A Word on our Header

No, that isn’t a stock photo at the top of this blog; it is a detail photograph of a 19th century Chinese Kingfisher Headdress. We have four such headdresses at the Hermitage, all of which were loaned to the Metropolitan Museum of Art for an exhibit on Louis Comfort Tiffany in 2006. You can read more about that exhibit here.

Below is the image in its entirety:

Another detail:

A view from the top:

To achieve that otherworldly shade of blue, kingfisher headdresses are inlaid with — you guessed it — kingfisher feathers. Poor dears!

I am sure a more conscientious bird-watcher will tell me this is the wrong type of Kingfisher

Kingfisher feathers can be found in Chinese ceremonial dress as far back as the Han Dynasty (206 B.C. – 220 A.D.). To the great relief of kingfishers everywhere, laws protecting the endangered species were passed in the 1930’s  and the birds are beginning to make a comeback.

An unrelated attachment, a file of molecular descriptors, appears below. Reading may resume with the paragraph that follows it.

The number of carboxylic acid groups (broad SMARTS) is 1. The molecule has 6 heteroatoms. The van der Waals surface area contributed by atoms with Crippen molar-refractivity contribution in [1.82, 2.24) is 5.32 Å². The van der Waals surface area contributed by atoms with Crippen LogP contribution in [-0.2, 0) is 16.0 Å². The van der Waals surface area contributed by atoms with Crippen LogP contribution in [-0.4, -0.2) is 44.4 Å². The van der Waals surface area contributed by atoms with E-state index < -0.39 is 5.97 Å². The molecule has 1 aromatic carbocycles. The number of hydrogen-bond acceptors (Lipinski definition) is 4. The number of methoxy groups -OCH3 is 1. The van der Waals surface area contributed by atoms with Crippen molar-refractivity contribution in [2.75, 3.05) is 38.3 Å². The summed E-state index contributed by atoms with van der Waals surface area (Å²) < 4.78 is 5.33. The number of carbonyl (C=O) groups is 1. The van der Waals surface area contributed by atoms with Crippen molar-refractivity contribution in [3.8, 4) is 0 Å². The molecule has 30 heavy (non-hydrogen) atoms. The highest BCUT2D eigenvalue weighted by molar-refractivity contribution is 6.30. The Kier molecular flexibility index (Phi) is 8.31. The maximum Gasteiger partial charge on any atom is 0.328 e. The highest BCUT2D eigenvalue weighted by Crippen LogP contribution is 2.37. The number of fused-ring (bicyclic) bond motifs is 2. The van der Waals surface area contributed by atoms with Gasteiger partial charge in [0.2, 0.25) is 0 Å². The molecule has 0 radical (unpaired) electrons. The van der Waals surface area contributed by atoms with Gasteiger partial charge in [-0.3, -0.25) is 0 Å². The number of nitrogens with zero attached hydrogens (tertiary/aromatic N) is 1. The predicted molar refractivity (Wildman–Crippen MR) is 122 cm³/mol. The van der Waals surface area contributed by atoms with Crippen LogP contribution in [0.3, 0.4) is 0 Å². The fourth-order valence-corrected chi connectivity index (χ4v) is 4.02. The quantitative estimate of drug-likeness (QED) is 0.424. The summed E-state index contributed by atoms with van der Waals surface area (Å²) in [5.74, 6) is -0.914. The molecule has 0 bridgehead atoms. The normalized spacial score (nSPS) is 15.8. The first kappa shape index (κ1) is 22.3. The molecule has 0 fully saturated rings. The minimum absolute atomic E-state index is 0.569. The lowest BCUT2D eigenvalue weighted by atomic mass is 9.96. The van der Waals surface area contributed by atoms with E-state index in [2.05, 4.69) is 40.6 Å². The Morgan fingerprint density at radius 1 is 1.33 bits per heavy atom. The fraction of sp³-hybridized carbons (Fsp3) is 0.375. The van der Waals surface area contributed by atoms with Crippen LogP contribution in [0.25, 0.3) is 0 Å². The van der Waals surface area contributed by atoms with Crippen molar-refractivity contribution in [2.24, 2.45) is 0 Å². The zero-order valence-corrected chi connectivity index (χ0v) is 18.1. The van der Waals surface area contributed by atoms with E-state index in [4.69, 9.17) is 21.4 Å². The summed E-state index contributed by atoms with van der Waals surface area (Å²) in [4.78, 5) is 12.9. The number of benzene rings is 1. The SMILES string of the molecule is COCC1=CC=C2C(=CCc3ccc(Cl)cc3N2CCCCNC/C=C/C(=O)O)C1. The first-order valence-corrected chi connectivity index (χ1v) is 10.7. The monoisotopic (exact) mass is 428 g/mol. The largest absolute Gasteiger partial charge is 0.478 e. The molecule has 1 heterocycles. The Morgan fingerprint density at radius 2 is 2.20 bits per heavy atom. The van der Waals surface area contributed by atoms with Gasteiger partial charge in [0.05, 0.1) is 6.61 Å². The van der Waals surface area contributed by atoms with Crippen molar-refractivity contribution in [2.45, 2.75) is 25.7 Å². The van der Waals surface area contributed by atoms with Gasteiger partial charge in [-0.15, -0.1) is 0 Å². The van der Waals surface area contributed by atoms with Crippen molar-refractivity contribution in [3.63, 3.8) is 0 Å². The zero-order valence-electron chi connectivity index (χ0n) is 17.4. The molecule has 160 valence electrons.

Two adult-sized headdresses

Two child-sized headdresses

All four pieces are currently on display in our West Gallery and I encourage you to come have a look for yourself. You see, staring at kingfisher feathers is sort of like staring at the sun (yeah, they’re that bright), and these images cannot possibly do the iridescent blue a wit of justice.

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One thought on “A Word on our Header

  1. Pingback: The New Website Is ALIVE | Hermitage Collection Connection

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